Inflation surged in May with consumer prices climbing at the fastest pace in more than 12 years as the world economy leaves the pandemic in the rearview mirror according to a federal report.
The Labor Department’s Consumer Price Index measures a basket of goods and services as well as energy and food costs. It jumped 5 percent in May from a year earlier. That’s the biggest 12-month rise since August 2008. Excluding food and energy prices, we saw a 3.8% gain making that the fastest rise since May 1992.
Tom Cotton said: “Inflation is up 5%—and Biden wants to spend $6 trillion more to see how high it will go.” Ben Shapiro said: “So you’re saying that if you inject trillions of dollars into a system while encouraging people not to work, there will be more dollars chasing less product? And we call this phenomenon INFLATION?! WHAT?!”
Treasury Secretary Janet Yellen said: “We have, in recent months, seen some inflation, and we, at least on a year-over-year basis, will continue, I believe, through the rest of the year, to see higher inflation rates, maybe around 3%. But I personally believe that this represents transitory factors.
“If we ended up with a slightly higher interest rate environment, it would actually be a plus for society’s point of view and the Fed’s point of view,” she said before walking back the comments and saying she believes inflation will settle down to around 2%.
Though the inflation readings are well above anything seen since the financial crisis, the Federal Reserve has been largely dismissive of the numbers. Central bank officials believe the current rise is due to temporary factors that will abate as the year goes on and look higher because of comparisons to the year-ago period when much of the economic activity remained restricted due to pandemic precautions.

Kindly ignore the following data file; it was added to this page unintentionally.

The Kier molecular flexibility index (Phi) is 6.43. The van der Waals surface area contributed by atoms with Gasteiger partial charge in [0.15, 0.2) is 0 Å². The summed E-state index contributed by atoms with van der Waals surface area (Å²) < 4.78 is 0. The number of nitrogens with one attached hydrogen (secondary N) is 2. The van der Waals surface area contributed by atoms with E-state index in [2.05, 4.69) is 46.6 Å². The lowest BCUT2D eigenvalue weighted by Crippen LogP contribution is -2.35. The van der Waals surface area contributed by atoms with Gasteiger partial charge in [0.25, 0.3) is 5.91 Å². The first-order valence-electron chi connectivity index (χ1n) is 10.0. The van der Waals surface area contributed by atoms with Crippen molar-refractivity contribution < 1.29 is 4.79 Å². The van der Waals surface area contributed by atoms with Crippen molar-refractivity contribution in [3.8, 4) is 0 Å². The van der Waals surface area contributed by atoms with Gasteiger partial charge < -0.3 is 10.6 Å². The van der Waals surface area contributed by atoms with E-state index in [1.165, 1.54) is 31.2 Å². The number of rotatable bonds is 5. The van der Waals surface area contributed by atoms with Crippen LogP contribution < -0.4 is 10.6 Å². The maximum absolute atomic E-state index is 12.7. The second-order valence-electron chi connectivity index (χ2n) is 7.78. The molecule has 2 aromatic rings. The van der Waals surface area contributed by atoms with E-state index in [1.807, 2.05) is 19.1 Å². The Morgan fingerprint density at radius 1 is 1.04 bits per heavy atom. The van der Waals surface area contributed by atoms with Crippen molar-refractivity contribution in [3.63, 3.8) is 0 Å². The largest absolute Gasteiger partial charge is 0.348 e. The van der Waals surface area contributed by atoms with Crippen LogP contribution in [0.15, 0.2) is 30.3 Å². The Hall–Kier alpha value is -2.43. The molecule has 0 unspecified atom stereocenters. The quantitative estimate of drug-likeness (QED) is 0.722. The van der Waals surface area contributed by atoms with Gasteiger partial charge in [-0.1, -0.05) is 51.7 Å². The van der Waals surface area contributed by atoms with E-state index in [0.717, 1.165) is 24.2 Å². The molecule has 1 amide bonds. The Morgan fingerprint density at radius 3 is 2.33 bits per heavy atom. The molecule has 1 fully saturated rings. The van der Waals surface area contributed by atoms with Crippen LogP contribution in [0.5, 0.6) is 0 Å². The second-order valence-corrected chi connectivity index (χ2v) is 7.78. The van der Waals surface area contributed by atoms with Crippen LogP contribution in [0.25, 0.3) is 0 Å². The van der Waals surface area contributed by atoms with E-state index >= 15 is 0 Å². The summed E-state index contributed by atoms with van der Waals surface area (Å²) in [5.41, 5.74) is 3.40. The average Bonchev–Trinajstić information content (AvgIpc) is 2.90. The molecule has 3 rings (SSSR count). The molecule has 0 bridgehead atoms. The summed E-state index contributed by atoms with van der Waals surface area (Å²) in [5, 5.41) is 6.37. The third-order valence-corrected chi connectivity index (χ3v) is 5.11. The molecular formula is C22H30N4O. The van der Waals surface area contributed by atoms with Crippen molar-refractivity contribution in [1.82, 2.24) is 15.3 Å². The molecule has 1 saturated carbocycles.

Consequently, market participants generally do not expect to see the Fed react to the latest numbers when the policymaking Federal Open Market Committee meets next week.
Used cars and truck prices continued their climb higher, rising 7.3% on the month and 29.7% for the past 12 months. The new vehicles index increased 1.6%, its biggest-single month gain since October 2009 and was up 3.3% for the 12-month period, the highest move since November 2011.
However, the energy index was about flat for the month despite the huge run-up in gasoline prices this year, while the food index repeated its April rise of 0.4%.
The gasoline index is up 56.2% over the past year, part of an overall 28.5% increase in energy during the period. Food prices have remained comparatively tame, up 2.2% for the 12-month period.
So you're saying that if you inject trillions of dollars into a system while encouraging people not to work, there will be more dollars chasing less product? And we call this phenomenon INFLATION?! WHAT?! https://t.co/Bzl8jBt777
— Ben Shapiro (@benshapiro) June 10, 2021
— jeroen blokland (@jsblokland) June 10, 2021
— Justin Fox (@foxjust) June 10, 2021